I was beside myself with excitement for the release of this film. I mean that almost literally. Despite the fact that some five to eight percent of my town’s population is desi, there have only been two Hindi films shown here in the last ten years, before this one – Barsaat (Bobby Deol & Priyanka) and Ra.One. The last Hindi film I’d seen at the cinema before this one was Shahid Kapoor’s six-month long comafest Mausam, and I’d taken a 350 kilometre trip specifically to see that one!
Given that history, I was ecstatic at the idea of a Sallu blockbuster actually showing HERE, barely two kilometres from my house. After I watched and fell in love with Dabangg, my excitement at the thought of getting to see the sequel on the bigscreen the very next day hit mesospheric levels. The fall from such dizzy heights was truly epic – very much unlike the film itself.
Perhaps I am the jinx, my presence in the cinema guaranteeing that the film will be a disappointment, a yawning chasm of, well, yawns. Certainly that was true of Barsaat and Mausam. In my defence though, there was no way I could have foreseen that the one adjective above all others that summed up the sequel to Dabangg would be “boring”! It was everything the first film wasn’t, sadly.
Dabanng was lively, full-on entertainment, with a truly threatening villain, a love interest who rose above her role, and action scenes that were both fun and advanced the storyline. It also had an old-school item number that deservedly became an instant hit. Dabangg 2 on the other hand was limp and lifeless. Everybody in the film seemed to be going through the motions. The first film crackled with the sense that everybody involved was having a great time, the sequel sagged with the sense that everybody involved wanted to get their money and move on.
The sense that this film was little more than a cynical grab for cash was strongly reinforced by the outrageous product placement. I have worked in market research for 20-odd years and generally have no problem with product placement at all. But even by Bollywood standards the inept crudeness of the plugs for a phone and a money transfer service was breathtaking. Both those ads though, were at least brief – as subtle as being hit over the head with a hammer, but also as quick. The idea of a whole “item number” being dedicated to a brand of adhesive tape? Words fail me! In Dabanng’s item number Munni sang about having “Bebo ka attitude”, in Dabanng 2’s item number, Bebo herself turned up looking gorgeous and flogging sticky tape. A perfect encapsulation of what went wrong with this film.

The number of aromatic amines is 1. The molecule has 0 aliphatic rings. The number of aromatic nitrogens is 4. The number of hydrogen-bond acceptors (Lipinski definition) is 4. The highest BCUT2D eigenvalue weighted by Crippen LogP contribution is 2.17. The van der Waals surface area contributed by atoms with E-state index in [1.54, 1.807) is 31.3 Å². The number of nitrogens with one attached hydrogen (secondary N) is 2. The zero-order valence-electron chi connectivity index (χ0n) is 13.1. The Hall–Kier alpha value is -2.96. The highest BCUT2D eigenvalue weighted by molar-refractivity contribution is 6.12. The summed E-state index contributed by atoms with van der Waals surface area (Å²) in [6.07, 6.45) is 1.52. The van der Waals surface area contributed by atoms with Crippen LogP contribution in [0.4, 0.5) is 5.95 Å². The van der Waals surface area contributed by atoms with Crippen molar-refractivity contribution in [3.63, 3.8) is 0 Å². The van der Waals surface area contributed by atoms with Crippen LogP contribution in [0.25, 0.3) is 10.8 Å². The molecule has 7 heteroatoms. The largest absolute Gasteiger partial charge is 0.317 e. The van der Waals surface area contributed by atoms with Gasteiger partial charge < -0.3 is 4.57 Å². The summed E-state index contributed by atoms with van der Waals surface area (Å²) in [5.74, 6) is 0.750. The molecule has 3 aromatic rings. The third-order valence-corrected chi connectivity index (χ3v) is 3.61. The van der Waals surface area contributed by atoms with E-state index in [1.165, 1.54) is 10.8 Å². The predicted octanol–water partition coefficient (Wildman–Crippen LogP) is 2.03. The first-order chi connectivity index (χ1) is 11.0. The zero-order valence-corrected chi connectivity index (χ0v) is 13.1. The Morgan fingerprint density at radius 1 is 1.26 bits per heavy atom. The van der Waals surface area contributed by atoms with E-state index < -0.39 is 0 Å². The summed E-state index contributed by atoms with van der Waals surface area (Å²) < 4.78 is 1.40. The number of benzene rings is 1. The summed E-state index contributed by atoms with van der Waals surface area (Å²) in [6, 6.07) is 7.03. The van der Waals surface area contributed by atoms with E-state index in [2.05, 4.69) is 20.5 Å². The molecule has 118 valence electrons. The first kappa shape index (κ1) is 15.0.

In the first movie, Sonakshi Sinha was a revelation, transcending her almost non-existent role and making me care about her character. In this film, she became the cipher her character was written as in the first. There was no spark, no sense of the independent woman she managed to create in Dabangg. She, like everyone else in the film, seemed tired, flat and bored.
Both Dabangg films were created as Sallu vehicles – he is the reason for their existence, and both depend on him more than anything else for their success. The fact that he too seemed to be performing by rote guaranteed that Dabangg 2 would be a dud.
The film wasted its villains too. Prakaash Raj’s character never seemed to be a real threat to anybody, and the excellent Deepak Dobriyal was totally wasted as the lecherous brother. Instead of building a storyline around a conflict between Chulbul and a credibly frightening villain, the first half of the film followed the pattern of another Sallu film, HAHK – song after pointless song spaced out by a few minutes of go nowhere dialogue.
There were some funny scenes, especially involving Chulbul’s teasing of his stepfather with “Aasmaa”. The Aasmaa scenes during the end credits were my favourite bits of the whole film, actually. But occasional bits of humour couldn’t save this film, nor could the heavy reliance on flashbacks to the excellent first film. I can’t recall a film that used so much footage from its predecessor, but padding this film out like that did not help.
There were about thirty people in the cinema for this showing. It was only the third Hindi film here in ten years and of course, everybody there had already paid. Despite that, two people gave up on it just after where the interval would have been and walked out. I saw them go while I entertained myself tweeting about the film and checking Facebook, and did not blame them at all. The fact that the first sequel reached the level of unoriginality and tedium I normally associate with a second or third sequel pretty much guarantees that I won’t be watching Dabanng 3, even if they screen it in my garage.